Why do we emphasize the intake of foods rather than just recommending an antioxidant pill?  Because the studies that have tested supplements containing isolated antioxidants have shown that they just don't work the same way as the antioxidants supplied in foods. Researchers aren't sure why this is, but I believe it's that whole foods provide fiber and many other phytonutrients, and that the synergy of these substances promotes their beneficial effects. [Synergy means that substances acting together are more powerful than those substances acting alone, and this has been demonstrated in multiple laboratory studies.]

2. Eating "power" carbs instead of refined carbs helps your skin in several ways.

Why do I consider lentils, beans, and whole grains to be power carbs? It's because these foods are a great source of several powerful nutrients. 

 

Consuming power carbs in place of refined carbs [such as white bread and white rice], can help your skin in several ways.

1. Power carbs are a surprising source of powerful antioxidants. Beans, for example, provide selenium, a mineral that's been shown to help fight oxidation. In laboratory and animal studies, selenium has even helped to reduce the incidence of skin cancer. That's only one nutrient. In fact, there are many other phytonutrients found in beans and lentils, and researchers have only just started to uncover their many benefits.

2. Power carbs provide a hefty dose of fiber. Fiber is considered to be an incredibly important nutrient, even though we don't always hear that message. We hear celebrities talk about eating more protein, and we've all been told to make sure we're getting enough vitamins and minerals. The message of "eat more fiber" isn't as popular, but it's incredibly important for our health and our skin. [and I'm talking real, food-based fiber, like the type you find in beans and vegetables. The fake fiber that's added to protein bars and protein shakes hasn't yet been shown to function in the body in the same way as real fiber, so I'm leery of relying on fake fiber for health benefits.]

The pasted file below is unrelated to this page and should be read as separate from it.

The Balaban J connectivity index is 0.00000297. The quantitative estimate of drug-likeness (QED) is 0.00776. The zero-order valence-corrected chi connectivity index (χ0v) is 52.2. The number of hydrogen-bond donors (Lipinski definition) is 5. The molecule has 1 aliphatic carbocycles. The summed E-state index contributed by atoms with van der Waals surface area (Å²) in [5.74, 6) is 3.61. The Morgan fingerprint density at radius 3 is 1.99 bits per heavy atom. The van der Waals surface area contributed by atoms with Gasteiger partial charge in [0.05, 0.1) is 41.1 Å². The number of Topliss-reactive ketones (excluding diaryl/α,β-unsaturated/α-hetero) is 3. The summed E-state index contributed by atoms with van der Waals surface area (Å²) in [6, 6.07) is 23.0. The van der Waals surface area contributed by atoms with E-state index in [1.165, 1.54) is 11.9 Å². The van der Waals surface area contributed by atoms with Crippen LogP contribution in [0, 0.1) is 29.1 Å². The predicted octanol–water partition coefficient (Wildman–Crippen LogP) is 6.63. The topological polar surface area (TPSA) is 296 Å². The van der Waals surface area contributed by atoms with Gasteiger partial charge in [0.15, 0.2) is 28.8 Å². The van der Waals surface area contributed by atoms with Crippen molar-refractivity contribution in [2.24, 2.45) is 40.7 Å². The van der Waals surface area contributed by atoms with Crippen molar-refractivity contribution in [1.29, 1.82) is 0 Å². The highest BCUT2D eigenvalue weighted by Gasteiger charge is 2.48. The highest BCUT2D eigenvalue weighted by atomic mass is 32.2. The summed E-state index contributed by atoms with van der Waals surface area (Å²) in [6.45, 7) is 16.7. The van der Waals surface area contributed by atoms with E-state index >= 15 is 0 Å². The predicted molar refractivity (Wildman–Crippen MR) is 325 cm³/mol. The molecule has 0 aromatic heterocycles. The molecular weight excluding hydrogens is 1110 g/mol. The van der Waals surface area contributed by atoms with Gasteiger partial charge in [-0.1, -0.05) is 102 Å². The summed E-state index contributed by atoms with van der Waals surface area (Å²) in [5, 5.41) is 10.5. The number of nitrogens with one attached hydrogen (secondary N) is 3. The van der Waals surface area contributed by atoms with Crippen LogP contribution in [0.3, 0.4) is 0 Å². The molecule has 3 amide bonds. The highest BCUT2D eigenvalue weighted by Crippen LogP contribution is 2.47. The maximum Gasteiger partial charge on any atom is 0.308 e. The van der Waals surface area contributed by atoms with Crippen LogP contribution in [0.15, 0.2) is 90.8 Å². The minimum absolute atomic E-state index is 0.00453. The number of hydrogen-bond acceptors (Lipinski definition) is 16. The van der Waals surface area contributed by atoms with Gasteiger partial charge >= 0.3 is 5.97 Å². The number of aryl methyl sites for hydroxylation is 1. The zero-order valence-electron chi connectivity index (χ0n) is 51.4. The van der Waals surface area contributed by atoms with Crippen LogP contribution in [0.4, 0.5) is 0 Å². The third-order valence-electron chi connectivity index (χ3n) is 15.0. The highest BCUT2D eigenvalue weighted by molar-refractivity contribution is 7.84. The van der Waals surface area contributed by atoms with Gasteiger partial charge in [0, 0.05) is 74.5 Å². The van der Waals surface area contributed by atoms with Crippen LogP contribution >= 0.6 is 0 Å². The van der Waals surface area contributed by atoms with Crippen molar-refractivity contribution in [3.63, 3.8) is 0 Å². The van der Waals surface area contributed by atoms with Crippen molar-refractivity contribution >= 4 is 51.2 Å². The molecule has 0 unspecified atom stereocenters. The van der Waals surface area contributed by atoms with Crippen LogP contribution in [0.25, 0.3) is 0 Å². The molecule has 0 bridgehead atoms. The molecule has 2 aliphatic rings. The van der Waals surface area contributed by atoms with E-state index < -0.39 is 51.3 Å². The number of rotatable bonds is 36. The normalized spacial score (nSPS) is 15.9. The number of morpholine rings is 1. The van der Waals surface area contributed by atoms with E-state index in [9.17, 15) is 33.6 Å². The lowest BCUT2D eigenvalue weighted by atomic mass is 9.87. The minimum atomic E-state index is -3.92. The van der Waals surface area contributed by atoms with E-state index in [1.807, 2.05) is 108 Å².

Researchers are still discovering the amazing properties of fiber. From a skin standpoint, foods that naturally contain higher levels of fiber help to stabilize blood sugar, which in turn helps protect our collagen.

 

The fiber found in certain vegetables also acts as a prebiotic. Prebiotics are substances that act to promote the growth of "good bacteria" in our gut, which may help tame certain inflammatory skin conditions. 

3. The carbohydrates in beans, lentils, and certain whole grains come with a hefty dose of fiber and protein. These help stabilize blood sugar, which in turn helps preserve collagen [as described in the next section]. 

3. Eating "power" fats may help your skin barrier function.